POPA cetacean, seabird, and sea turtle sightings in the Azores area 1998-2015

POPA: Azores Fisheries Observer Programme

Dataset credit

POPA: Azores Fisheries Observer Programme


Primary contact Miguel Machete Department of Oceanography and Fisheries
Data entry Connie Kot


Machete, M. 2016. POPA cetacean, seabird, and sea turtle sightings in the Azores area 1998-2015. Data downloaded from OBIS-SEAMAP (http://seamap.env.duke.edu/dataset/704) on yyyy-mm-dd.
Amorim, P., M. Figueiredo, M. Machete, T. Morato, A. Martins and R.S. Santos. 2009. Spatial variability of seabird distribution associated with environmental factors: a case study of marine Important Bird Areas in the Azores. ICES Journal of Marine Science. 66: 29-40.


POPA was launched in 1998 with the main goal of certifying the tuna caught around the Azores as a “dolphin safe product.” This label is attributed by the non-governmental organization Earth Island Institute to catches made without mortality of cetaceans. POPA has built an extensive database with information collected by the observers on board the tuna fishing vessels. This database includes information on tuna fisheries (e.g., location of fishing events, catches, and fishing effort), weather conditions (e.g., sea surface temperature, wind and visibility), live bait fisheries (e.g., location of fishing events, catches, gears used), cetaceans (e.g., occurrences, interaction with fishing events and association with other species), birds and sea turtles (e.g., occurrences). POPA is also responsible for “Friend of the Sea” tuna fishery certification.


In the late 1990’s, it became clear that the tuna industry would be seriously penalized with the absence of a “dolphin safe” certification which instigated new measures from the government and the fisheries sector.

In order to achieve this certification, the Azores Fisheries Observer Programme (POPA) was funded in 1998, ensuring the absence of dolphin mortality or injury in tuna fishery. Since then, fishery and fishing products are certified by the Earth Island Institute, through the results presented by POPA. Besides that, the tuna fishery is also certified as “Friend of the Sea” which means that it is extremely selective, doesn’t harm the surrounding environment and is quite sustainable. It became the first tuna fishery in the world achieving that certification.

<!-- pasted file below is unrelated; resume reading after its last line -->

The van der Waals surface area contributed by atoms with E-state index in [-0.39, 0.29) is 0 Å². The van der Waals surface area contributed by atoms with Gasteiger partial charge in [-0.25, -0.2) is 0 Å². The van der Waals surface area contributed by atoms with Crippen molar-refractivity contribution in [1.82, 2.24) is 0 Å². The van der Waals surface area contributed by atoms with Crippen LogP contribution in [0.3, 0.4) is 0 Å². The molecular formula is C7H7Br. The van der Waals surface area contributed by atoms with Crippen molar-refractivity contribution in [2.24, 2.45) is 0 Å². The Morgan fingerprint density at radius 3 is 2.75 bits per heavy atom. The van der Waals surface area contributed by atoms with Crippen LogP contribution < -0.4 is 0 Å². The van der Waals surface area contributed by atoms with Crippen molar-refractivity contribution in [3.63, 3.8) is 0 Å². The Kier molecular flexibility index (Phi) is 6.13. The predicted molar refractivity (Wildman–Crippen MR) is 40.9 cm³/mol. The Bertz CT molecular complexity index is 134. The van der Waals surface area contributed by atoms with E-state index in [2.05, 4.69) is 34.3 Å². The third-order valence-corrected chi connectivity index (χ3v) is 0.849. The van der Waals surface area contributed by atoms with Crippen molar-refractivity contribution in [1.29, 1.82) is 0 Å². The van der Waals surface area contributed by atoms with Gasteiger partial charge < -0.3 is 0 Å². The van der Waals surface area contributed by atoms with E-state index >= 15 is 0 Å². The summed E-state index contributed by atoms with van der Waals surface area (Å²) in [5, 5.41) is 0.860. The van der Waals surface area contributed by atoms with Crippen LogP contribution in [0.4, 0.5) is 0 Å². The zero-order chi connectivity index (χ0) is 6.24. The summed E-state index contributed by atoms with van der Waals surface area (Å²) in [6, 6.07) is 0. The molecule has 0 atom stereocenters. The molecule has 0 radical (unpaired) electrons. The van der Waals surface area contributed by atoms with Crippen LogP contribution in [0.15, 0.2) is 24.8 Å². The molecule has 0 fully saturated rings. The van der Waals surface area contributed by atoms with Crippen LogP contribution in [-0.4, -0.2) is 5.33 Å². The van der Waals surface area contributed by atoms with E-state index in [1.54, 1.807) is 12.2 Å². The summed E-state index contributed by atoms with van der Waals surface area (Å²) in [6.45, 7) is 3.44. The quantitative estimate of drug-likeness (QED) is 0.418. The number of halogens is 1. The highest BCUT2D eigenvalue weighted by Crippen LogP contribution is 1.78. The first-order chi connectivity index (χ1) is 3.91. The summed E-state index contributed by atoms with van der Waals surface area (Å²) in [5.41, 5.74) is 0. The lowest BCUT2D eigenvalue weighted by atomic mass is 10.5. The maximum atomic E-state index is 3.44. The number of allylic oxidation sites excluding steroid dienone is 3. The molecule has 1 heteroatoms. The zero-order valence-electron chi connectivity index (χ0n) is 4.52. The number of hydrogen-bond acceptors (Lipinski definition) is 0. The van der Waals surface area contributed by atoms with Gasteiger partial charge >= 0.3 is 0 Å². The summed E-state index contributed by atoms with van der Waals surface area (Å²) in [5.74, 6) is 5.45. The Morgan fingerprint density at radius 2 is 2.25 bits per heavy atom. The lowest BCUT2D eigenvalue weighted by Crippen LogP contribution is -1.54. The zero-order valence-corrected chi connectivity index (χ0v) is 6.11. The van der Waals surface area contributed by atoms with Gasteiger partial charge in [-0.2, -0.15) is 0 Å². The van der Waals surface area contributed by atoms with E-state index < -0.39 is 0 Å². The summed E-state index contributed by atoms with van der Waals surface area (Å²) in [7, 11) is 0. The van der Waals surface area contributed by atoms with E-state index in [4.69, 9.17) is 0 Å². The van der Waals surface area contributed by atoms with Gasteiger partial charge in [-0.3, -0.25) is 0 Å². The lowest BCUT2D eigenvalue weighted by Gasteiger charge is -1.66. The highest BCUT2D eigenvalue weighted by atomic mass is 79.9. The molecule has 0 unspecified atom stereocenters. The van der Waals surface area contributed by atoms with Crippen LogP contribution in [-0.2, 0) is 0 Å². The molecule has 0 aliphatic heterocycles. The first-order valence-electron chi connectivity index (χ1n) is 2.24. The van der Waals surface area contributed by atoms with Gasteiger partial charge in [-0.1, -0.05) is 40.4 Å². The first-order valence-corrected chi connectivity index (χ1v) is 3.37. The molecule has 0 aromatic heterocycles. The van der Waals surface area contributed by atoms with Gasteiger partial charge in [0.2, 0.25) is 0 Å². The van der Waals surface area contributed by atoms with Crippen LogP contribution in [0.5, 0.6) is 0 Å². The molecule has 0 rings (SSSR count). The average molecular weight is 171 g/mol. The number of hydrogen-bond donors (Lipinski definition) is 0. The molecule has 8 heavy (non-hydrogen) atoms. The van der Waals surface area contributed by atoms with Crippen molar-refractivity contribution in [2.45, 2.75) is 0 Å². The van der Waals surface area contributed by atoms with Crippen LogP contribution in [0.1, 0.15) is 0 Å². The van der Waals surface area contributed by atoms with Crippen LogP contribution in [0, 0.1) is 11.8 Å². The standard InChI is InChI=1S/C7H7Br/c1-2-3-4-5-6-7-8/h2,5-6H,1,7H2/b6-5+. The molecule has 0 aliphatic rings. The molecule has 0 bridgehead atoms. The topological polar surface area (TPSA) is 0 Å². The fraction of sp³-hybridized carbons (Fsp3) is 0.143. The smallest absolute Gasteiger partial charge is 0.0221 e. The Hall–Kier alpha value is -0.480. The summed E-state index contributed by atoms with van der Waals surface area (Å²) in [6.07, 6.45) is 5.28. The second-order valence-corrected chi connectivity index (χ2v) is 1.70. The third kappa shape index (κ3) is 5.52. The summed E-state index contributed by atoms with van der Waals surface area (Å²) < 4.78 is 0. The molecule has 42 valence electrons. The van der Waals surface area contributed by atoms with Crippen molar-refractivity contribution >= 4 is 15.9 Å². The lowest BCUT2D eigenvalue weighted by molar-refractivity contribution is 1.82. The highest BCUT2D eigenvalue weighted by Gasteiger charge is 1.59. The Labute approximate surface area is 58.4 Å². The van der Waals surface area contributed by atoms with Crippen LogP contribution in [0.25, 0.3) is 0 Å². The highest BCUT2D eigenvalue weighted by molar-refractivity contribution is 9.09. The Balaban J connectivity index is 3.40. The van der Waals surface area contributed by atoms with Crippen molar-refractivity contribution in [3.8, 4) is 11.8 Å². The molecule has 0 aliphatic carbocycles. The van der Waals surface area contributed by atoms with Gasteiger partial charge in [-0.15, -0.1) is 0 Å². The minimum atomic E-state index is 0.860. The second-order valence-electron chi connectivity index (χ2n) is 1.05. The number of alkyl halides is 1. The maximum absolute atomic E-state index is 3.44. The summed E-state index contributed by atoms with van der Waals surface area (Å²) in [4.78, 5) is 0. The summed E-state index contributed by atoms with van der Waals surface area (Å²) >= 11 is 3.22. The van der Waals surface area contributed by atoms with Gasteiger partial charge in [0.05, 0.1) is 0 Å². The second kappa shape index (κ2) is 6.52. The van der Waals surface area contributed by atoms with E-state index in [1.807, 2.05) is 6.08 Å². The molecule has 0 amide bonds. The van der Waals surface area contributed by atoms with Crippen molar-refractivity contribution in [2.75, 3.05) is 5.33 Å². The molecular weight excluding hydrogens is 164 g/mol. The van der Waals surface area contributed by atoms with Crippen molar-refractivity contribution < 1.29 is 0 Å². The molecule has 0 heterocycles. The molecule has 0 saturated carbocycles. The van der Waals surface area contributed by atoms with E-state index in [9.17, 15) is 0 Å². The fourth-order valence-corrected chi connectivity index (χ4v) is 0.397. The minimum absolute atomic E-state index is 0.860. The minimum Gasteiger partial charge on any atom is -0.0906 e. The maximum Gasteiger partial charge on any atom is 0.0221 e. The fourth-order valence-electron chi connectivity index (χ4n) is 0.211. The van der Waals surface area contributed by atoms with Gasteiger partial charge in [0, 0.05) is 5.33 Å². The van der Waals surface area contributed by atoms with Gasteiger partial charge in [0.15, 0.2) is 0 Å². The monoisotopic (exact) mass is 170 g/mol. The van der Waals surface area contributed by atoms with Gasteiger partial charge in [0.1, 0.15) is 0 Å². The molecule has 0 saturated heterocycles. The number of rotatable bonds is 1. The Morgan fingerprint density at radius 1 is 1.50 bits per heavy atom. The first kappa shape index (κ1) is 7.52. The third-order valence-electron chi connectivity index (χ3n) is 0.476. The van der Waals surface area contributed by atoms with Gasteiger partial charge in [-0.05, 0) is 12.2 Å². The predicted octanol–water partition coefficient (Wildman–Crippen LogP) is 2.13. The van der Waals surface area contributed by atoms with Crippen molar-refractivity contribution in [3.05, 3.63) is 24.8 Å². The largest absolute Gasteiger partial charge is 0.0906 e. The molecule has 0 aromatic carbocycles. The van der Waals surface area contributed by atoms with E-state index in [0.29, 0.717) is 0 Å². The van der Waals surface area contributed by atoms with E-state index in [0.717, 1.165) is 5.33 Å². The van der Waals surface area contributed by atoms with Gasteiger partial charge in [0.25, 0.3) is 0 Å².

The Programme results from an agreement among Regional Administration, Earth Island Institute, the Tuna Canning Industry Association (Pão do Mar), the Fishing Boat Owners Association (APASA) and IMAR – Instituto do Mar - through the University of The Azores Center (IMAR-DOP/UAç), which carries out the programme. Until 2003, the Programme was supported by regional funds. Between 2003 and 2005 it became co-financed by the European Commission through the INTERREG IIIb Programme/ ORPAM project. Since then it has been exclusively supported by the regional government through the Regional Secretary of Fisheries.

Supplemental information

[2020-10-01] The following invalid species names were corrected according to the Integrated Taxonomic Information System (ITIS).
Sooty Tern: Sterna fuscata (176894) => Onychoprion fuscatus (824105)
Puffinus assimilis baroli (174560) => Puffinus baroli (824117)

[2016-04-20] The data from 2010 to 2015 were appended.
The species originally recorded as Delichon urbica was assigned to Delichon urbicum.
The accuracy of the time in this period was up to minutes.
For the new and existing records with no group size recorded, the group size column was empty, which means a presence-only sighting.

Records that did not have time recorded were filled with 00:00:00 and noted in the [NOTES] field. Records that did not have group size recorded were filled with 1 and noted in the [NOTES] field. When an estimated range of animals was sighted, the median value (rounded down) was used as the observed count; when a minimum number of animals was recorded, the minimum number was used as the observed count (i.e., >100 = 100 animals).


Machete, M. and R.S. Santos. 2007. Azores Fisheries Observer Program (POPA): A case study of the multidisciplinary use of observer data. Proceedings of the 5th International Fisheries Observer Conference, Victoria, Canada. McVea, T.A. and Kennelly, S.J. (ed). 114-116.



This section explains attributes included in the original dataset. OBIS-SEAMAP restricts the attributes available to the public to date/time, lat/lon and species names/counts only. Should you need other attributes described here, you are encouraged to contact the data provider.

Attributes described below represent those in the original dataset provided by the provider.
Only minimum required attributes are visible and downloadable online. Other attributes may be obtained upon provider's permission.

Attributes in dataset

Attribute (table column)Description
oidUnique ID number (generated by OBIS-SEAMAP)
obs_dateObserved date
obs_timeObserved time (local time)
latitudeLatitude of observation in decimal degrees
longitudeLongitude of observation in decimal degrees
sp_obsSpecies observed
species2Additional species observed
sp_tsnTaxonomic Serial Number added by OBIS-SEAMAP
group_estEstimated number of animals recorded
obs_countEstimated number of animals
boat_courseBoat course
sight_courseSighting course
boat_distanceDistance to boat in meters unless the unit is written
notesDetails for when more than one species was recorded, when time was not recorded, or when count were not recorded (generated by SEAMAP)
geomGeometry field added by OBIS-SEAMAP
Marine mammals26,022
Sea turtles3,723
Rays and sharks0
Other species25
Non spatial32
Non species274
Date, Begin1998-05-15
Date, End2015-09-24
Temporal prec.111110
Latitude26.86 - 40.61
Longitude-39.23 - -15.09
Coord. prec.6 decimal digits
Data typeAnimal sighting
Traveled (km)0
Contr. through
Sharing policy Permission required
Shared with None
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